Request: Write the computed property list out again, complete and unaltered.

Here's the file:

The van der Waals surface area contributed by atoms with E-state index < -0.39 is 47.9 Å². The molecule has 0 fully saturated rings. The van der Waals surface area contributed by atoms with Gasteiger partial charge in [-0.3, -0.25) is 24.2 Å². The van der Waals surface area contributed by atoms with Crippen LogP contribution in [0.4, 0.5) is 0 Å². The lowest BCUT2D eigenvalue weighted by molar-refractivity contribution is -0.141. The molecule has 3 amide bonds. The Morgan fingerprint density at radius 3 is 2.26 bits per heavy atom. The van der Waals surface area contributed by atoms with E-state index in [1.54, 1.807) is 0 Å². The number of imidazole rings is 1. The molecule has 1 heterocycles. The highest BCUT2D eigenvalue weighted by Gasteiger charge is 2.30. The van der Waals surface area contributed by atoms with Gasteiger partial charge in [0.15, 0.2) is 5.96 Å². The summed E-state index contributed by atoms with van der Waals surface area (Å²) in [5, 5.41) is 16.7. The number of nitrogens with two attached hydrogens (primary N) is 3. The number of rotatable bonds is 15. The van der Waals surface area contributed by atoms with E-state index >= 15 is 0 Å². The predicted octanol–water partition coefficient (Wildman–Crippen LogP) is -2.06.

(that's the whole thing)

The van der Waals surface area contributed by atoms with E-state index < -0.39 is 47.9 Å². The molecule has 0 fully saturated rings. The van der Waals surface area contributed by atoms with Gasteiger partial charge in [-0.3, -0.25) is 24.2 Å². The van der Waals surface area contributed by atoms with Crippen LogP contribution in [0.4, 0.5) is 0 Å². The lowest BCUT2D eigenvalue weighted by molar-refractivity contribution is -0.141. The molecule has 3 amide bonds. The Morgan fingerprint density at radius 3 is 2.26 bits per heavy atom. The van der Waals surface area contributed by atoms with E-state index in [1.54, 1.807) is 0 Å². The number of imidazole rings is 1. The molecule has 1 heterocycles. The highest BCUT2D eigenvalue weighted by Gasteiger charge is 2.30. The van der Waals surface area contributed by atoms with Gasteiger partial charge in [0.15, 0.2) is 5.96 Å². The summed E-state index contributed by atoms with van der Waals surface area (Å²) in [5, 5.41) is 16.7. The number of nitrogens with two attached hydrogens (primary N) is 3. The number of rotatable bonds is 15. The van der Waals surface area contributed by atoms with E-state index >= 15 is 0 Å². The predicted octanol–water partition coefficient (Wildman–Crippen LogP) is -2.06.